Some days, I sail on an empty boat to a country I don’t know.
With my navy-blue passport, I can go anywhere.
This breaks my heart. I can be anywhere, and everywhere
I left carries on without me.
In California, the drought whispers to the water:
Come back. The San Andreas Fault creases like the fate
line in my palm. The one that’s vertical. The one
that breaks at my wrist. The Santa Cruz Mountains
from my childhood do not touch
the coast they pine for. Snow crowns
only their highest ridges.
I have always cherished this land that was not
mine. I have always cherished this landmine.
In Los Altos, my mother lives alone in a small studio
efficiency. Every day she wakes up on a bed
I used to sleep in. I imagine her drinking coffee,
opening her laptop and searching the same websites
for a job. I imagine her boiling sweet potatoes
alone, dreading dusk light and another wasted day.
In 1999, my mother had a malignant tumor removed
from her leg. In the hospital room,
I remember staring at the needle
in her arm. At twelve, I promised
I’d be good,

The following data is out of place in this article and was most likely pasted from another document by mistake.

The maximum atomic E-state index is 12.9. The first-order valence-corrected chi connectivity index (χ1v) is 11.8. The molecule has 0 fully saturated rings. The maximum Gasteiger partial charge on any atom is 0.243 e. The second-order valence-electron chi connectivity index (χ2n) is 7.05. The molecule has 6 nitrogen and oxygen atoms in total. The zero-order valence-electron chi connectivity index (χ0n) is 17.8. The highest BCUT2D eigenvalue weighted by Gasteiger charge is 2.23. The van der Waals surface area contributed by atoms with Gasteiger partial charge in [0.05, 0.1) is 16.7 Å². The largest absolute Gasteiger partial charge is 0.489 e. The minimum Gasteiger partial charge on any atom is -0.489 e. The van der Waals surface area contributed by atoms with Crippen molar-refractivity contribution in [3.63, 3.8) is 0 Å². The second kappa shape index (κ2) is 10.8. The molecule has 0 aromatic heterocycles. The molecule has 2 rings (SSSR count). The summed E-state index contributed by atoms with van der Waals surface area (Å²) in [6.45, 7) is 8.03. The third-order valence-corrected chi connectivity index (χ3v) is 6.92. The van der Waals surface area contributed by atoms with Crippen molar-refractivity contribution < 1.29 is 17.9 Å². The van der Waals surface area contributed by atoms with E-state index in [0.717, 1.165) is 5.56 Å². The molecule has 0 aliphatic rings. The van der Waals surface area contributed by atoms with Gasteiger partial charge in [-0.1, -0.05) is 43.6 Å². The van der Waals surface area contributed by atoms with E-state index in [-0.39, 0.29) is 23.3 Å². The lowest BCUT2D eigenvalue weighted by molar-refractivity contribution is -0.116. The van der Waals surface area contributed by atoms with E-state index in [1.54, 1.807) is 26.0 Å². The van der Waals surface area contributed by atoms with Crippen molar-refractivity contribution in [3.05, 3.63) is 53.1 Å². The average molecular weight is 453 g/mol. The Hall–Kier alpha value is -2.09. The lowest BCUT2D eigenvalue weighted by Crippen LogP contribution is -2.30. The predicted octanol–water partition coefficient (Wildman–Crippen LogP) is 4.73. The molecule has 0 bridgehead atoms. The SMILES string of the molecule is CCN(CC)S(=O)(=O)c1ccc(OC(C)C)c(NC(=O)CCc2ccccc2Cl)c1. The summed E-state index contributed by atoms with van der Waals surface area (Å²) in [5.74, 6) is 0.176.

I’d believe in God
if she survived. Those days, my mother said she wanted
to die. The words always under her breath
but audible. She survived. She survived.
In Sunnyvale, my father lives alone in a three-story townhouse.
Every day, he tries to lift the garage door whose sensors
have stopped working.
Every day, he tries to repair the faucets, the showerheads,
the washing machine
with his own hands. To fix
this would cost too much, he says. Health
insurance costs too much, he says.
On Sundays he goes to the free health clinic at Stanford.
Every day, he takes medication for his maladies.
His heart, pumping the blood too slow. His lungs, the color
of storms and ashes. How long has this house
been without electricity? How long will he long
for what’s absent?
Together, the three of us survived the passage here.
Apart now, the three of us
are each alone. That is the only thing left we have
You are still young, they tell me. You are still young.
It is spring. It is summer. It is fall. The nation votes
for the wound to keep gushing.
I broke my hospital-room promises to God.
I am not good. I do not believe. Love has a way
of not existing.
Some days, I recall where my ancestors were buried—
by a seaside city, near a smooth gray lake, its surface flat
like a mirror. I visited this lake once, when I was fifteen.
Mist rose from the cliffside temples, making everything sad
In my dream I was on my knees at the cemetery
in Hangzhou. I carried barren offerings: stony fruit,
crabapples hard as bone. I could not face the headstones
because I could not admit: Your line ends here,
with me, my mother’s only child. Your bloodline ends
with my fate line, my parched San Andreas,
my fault, a line
from my imperfect poem.